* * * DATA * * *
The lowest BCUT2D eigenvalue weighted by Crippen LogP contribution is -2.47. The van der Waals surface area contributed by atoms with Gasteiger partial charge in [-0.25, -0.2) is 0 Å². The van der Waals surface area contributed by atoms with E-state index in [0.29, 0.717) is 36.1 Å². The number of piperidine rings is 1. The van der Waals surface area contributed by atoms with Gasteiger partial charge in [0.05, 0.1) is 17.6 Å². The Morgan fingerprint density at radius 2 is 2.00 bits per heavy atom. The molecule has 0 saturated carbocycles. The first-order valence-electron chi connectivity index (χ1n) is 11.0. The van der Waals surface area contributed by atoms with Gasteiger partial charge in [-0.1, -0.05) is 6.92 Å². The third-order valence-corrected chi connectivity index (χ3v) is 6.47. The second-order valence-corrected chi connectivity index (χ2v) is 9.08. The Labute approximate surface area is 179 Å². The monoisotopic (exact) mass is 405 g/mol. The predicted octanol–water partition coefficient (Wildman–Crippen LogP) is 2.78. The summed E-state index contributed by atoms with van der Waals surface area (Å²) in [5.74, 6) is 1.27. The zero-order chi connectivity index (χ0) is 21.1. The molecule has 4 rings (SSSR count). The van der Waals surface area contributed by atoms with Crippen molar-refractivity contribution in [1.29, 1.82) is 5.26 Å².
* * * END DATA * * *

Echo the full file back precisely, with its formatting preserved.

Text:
The lowest BCUT2D eigenvalue weighted by Crippen LogP contribution is -2.47. The van der Waals surface area contributed by atoms with Gasteiger partial charge in [-0.25, -0.2) is 0 Å². The van der Waals surface area contributed by atoms with E-state index in [0.29, 0.717) is 36.1 Å². The number of piperidine rings is 1. The van der Waals surface area contributed by atoms with Gasteiger partial charge in [0.05, 0.1) is 17.6 Å². The Morgan fingerprint density at radius 2 is 2.00 bits per heavy atom. The molecule has 0 saturated carbocycles. The first-order valence-electron chi connectivity index (χ1n) is 11.0. The van der Waals surface area contributed by atoms with Gasteiger partial charge in [-0.1, -0.05) is 6.92 Å². The third-order valence-corrected chi connectivity index (χ3v) is 6.47. The second-order valence-corrected chi connectivity index (χ2v) is 9.08. The Labute approximate surface area is 179 Å². The monoisotopic (exact) mass is 405 g/mol. The predicted octanol–water partition coefficient (Wildman–Crippen LogP) is 2.78. The summed E-state index contributed by atoms with van der Waals surface area (Å²) in [5.74, 6) is 1.27. The zero-order chi connectivity index (χ0) is 21.1. The molecule has 4 rings (SSSR count). The van der Waals surface area contributed by atoms with Crippen molar-refractivity contribution in [1.29, 1.82) is 5.26 Å².